The Garden Route was Brimming with Wildflowers, South Africa
Our drive from Port Elizabeth to Mossel Bay in South Africa followed the Garden Route. Bob and I were looking forward to seeing that region because the landscape is painted in a wide range of wildflowers.
After spending a couple of hours beachcombing in Port Elizabeth that morning, we were ready to get underway. Unfortunately, we lost some time after discovering that our car had a flat tire. Thankfully, Bob was able to change the tire himself.
After leaving Port Elizabeth, our route took us across the plateau bordered by the Tsitsikamma Mountain Range.
Fynbos biome covers a narrow belt of land between the Tsitsikamma Mountains and the coast of both the Western and Eastern Cape regions of South Africa. Above is a type of Yellow Fynbos shrub that grows vigorously and freely along the Garden Route.
It is the proliferation of wildflowers and unique vegetation called the Fynbos Biome that has the landscape looking like a garden. It was appropriately named the Garden Route.
As the landscape changed, we soon started to see exotic vegetation sandwiched between the forested slopes and alpine grasslands and the coast of the Indian Ocean.
The vibrant colour of Crocosmia flowers really stood out against the surrounding greenery. Crocosmia is a flowering plant in the Iris family. Several varieties of Crocosmia are native to southern and eastern Africa.
Fynbos are fine-leaved plants that occupy the coastal belt. Fynbos form part of the Cape Floral Kingdom, one of 6 Floral Kingdoms in the world.
The Cape Floral Kingdom is the smallest yet richest of the world floral kingdoms with over 6,000 species of endemic plants. Watsonia Pillansi or Pillan’s Watsonia is one species of Fynbos vegetation.
Still dogged by inclement weather, we found water droplets clinging to most plants that we photographed. Another Pillan’s Watsonia caught our eye, its tubular flowers held aloft above clumps of narrow leaves.
We traveled through South Africa in November, a little early for the masses of spring-blooming flowers. Still, the roadsides were abloom bringing a brightness to an otherwise dull day.
Calla Lilies grew freely in the ditches nestled among a spread of cheerful yellow flowers.
Calla Lilies prefer a moist habitat, and there below the Tsitsikamma Mountain Range, an ample supply of water gives moisture to the lowlands. Tsitsikamma actually means “place of much water”.
Various species of Protea are conspicuous across the Fynbos biome such as this yellow Protea Pincushion. About 92% of Protea species in Africa occur in the Cape Floral Kingdom where the diverse landscape has led to development of separate species because populations of the plant become separated and then diversify.
Protea belong to the oldest family of flowering plants on Earth dating as far back as 300 million years. Alternately called Sugarbushes, Proteas are Cape Fynbos known for their unusual flowers that are produced from large, plump buds.
Here, we see one of the buds almost ready to open into a flower.
It is the long protruding styles with their thickened tips that give a Pincushion Protea flower the familiar appearance of a pincushion.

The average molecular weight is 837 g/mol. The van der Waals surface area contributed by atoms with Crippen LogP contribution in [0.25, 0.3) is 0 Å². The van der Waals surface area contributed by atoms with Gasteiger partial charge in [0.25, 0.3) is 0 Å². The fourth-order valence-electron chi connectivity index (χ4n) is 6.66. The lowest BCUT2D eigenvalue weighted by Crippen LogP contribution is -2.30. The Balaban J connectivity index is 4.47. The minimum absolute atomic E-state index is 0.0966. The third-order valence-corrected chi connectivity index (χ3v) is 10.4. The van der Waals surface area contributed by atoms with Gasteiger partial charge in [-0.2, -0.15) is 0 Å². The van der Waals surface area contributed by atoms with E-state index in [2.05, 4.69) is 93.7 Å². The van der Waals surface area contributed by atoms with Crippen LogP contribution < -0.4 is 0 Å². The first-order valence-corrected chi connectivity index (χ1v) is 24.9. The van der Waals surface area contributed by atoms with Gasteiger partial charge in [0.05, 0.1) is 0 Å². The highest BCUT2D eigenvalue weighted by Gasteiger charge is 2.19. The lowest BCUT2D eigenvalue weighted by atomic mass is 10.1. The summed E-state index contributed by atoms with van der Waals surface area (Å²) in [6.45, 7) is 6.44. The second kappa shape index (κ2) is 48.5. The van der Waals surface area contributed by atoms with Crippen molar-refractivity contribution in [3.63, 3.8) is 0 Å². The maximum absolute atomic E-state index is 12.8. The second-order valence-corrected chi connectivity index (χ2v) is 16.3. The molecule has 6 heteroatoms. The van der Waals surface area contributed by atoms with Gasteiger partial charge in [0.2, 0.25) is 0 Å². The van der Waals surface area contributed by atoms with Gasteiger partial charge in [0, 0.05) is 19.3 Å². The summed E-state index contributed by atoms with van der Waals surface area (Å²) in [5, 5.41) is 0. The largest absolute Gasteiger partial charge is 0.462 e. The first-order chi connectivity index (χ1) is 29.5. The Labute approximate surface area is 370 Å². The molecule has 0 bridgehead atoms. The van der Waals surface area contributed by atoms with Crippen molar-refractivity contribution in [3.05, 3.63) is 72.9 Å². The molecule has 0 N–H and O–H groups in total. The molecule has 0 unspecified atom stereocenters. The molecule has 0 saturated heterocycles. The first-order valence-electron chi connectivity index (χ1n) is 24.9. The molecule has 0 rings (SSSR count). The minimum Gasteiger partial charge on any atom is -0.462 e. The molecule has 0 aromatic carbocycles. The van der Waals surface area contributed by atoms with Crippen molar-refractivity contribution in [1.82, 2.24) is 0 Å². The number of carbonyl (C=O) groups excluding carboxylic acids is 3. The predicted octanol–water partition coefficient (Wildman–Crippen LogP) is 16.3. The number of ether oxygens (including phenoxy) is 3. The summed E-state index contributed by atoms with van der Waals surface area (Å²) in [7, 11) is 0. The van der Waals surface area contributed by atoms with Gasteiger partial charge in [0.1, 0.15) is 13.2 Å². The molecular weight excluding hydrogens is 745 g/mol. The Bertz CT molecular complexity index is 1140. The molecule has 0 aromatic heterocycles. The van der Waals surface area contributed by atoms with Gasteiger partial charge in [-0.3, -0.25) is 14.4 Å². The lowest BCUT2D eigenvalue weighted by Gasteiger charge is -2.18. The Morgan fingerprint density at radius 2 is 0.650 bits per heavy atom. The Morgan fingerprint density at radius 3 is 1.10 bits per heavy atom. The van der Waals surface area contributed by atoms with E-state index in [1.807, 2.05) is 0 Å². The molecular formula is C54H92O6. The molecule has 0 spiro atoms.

The leathery leaves of Protea are capable of absorbing water from the atmosphere, a benefit during the dry summer months. The striking flowers are pollinated by birds, mammals and insects.
The Tsitsikamma Mountain Range was a constant presence as we motored along the Garden Route. We were duly impressed with the many gaping gullies carved into the landscape by turbulent rivers rushing toward the Indian Ocean.
Where there is fertile soil in the Fynbos Biome, agriculture is eating into the floral reserve. At Keurboomstrand, we broke free of the mountains and found a broad river valley dedicated to farming.
It is in these areas where the verges act as miniature fynbos reserves because the rare plants are separated from the cultivated land by fencing.
The natural shrubland or heathland vegetation of the fynbos biome includes plants such as this Water Heath.
At Keurboomstrand, Bob and I rounded a corner to this spectacular view of the Keurbooms River. We finally had reached the boundary of the Western Cape and at long last, we broke free of the rainy weather.
Bob and I were intrigued by the growth habit of some fynbos such as these Sour Figs. They are a type of creeping succulent. One plant can grow to cover an area 65 feet in diameter.
The fruit of Sour Fig plants can be eaten fresh or cooked into a tart jam.
Another type of fynbos to catch our eye was the Silver Protea. This species of Sugarbush will grow into a large evergreen tree.
A softly textured shrub endemic to the Western Cape is Berzelia Abrotanoides, and swaths of it grew along the road.
The distinctive leaves of this Cape Fynbos are crowded densely on slender stems.
Berzelia abrotanoides also goes by the name Redlegs because of the swollen red stem that supports the clusters of fluffy flowerheads.
As we left the Tsitsikamma Mountains behind, the peaks of the distant Outeniqua Mountains rose before us on the horizon. Before we knew it, we had arrived at our accommodation in Mossel Bay. It was with great pleasure that we took up residence there for a couple of days.
It was so relaxing to walk up the beach and then enjoy an ocean view while having dinner at a local cafe.
As we toasted ourselves on another great day in South Africa, a blazing sunset lit the sky for our pleasure.
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